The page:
That’s a fair quibble, and honestly, while the offense has been awful, it hasn’t necessarily been predicable in that regard.

  • Randy Steele

    Shown here, British RAF flies emergency beer rations to Wembley Stadium for Steelers’ fans for upcoming game.

    • Rob D

      Thoughtful! Just don’t come to the game in a dirigible with German markings. That didn’t end well for me and my ooom-pa-pa band.

      • Eric

        I read these comments just as Pandora began playing “Flight of the Valkyries”….

        • ryan

          Ha! Out of curiosity, what Pandora channel is that, “Steelers 2014 Season Goin’ Down in Flames”?

        • Rob D


      • Randy Steele

        Speaking for Steelers Nation, Rob, I think it’s safe to say that you are always welcome to fly your dirigible to any Steelers’ game as long as your dirigible is filled with beer.

    • Sarah

      That’s a Spitfire! My Dad flew those for the RAF! Brilliant!

      • David

        You British? I never would have guessed.

        • Sarah Mott

          Hah! Indeed I am.
          And having gone across the pond numerous times, I fear Tomlin left it way too late in the week for the Steelers to adjust. The first couple days you are CRUSHED.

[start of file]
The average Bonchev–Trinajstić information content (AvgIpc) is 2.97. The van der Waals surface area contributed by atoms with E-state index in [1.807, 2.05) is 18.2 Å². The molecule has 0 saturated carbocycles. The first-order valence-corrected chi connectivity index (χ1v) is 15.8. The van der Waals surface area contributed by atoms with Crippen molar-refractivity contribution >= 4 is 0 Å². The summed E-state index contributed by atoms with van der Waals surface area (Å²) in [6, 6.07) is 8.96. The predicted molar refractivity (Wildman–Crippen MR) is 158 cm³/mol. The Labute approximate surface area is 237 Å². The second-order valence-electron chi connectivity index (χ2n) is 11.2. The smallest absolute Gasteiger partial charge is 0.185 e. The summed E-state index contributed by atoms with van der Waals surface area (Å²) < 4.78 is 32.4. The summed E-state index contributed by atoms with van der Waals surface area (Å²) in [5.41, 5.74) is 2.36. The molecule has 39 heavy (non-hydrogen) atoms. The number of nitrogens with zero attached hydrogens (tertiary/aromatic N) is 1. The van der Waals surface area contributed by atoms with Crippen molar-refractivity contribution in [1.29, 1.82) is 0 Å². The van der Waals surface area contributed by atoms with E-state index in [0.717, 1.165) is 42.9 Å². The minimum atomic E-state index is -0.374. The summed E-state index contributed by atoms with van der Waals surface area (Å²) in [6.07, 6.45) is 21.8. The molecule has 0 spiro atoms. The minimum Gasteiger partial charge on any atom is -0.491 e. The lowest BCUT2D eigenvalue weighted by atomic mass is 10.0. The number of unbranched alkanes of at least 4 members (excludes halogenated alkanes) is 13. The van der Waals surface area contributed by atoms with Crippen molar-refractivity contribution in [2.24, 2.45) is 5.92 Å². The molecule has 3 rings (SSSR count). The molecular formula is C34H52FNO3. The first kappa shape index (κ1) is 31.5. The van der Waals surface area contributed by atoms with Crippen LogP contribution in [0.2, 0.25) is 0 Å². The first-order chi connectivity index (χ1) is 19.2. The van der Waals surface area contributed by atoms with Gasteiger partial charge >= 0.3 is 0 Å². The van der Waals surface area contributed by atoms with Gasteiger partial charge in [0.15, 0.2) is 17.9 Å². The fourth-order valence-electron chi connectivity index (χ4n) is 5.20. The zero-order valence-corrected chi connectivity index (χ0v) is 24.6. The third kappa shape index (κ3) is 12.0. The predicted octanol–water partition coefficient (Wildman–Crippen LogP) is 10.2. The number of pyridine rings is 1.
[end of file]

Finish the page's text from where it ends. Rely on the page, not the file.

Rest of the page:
Their best bet is to just stay on EST completely if possible, which means sleeping til at least noon.
          Though considering they were giving player presses this am, I guess Tomlin doesn’t care what I think.

          • David

            You are Sarah in Pittsburgh, who posts here regularly, right?

          • Sarah

            C’est moi baby!

          • David

            Pardon my British slang, but now you are our Steeler bird.

          • Sarah

            Hah! That I am.
            But really – I fear the Steelers will be struggling with fatigue and hope they find a way to maintain at least a semi-normal schedule. Tomlin seemed to give the 5-hr diff (the opposite way vs say Denver) little consideration.
            I hope that does’t come to bite us in the butt….or in British slane, ARSE.

  • David

    Cassel is starting for the Vikes Sunday. If we don’t get a turnover this game, then I’ll start thinking about the draft.

    BTW, I had a weird dream that we led the Vikes 24-10, they came back in the last 5 min, scored the “tying” TD with 0:00, and Troy blocked the PAT, and we won 24-23.

    Should I stop taking sedatives?

    • Eric

      Take more!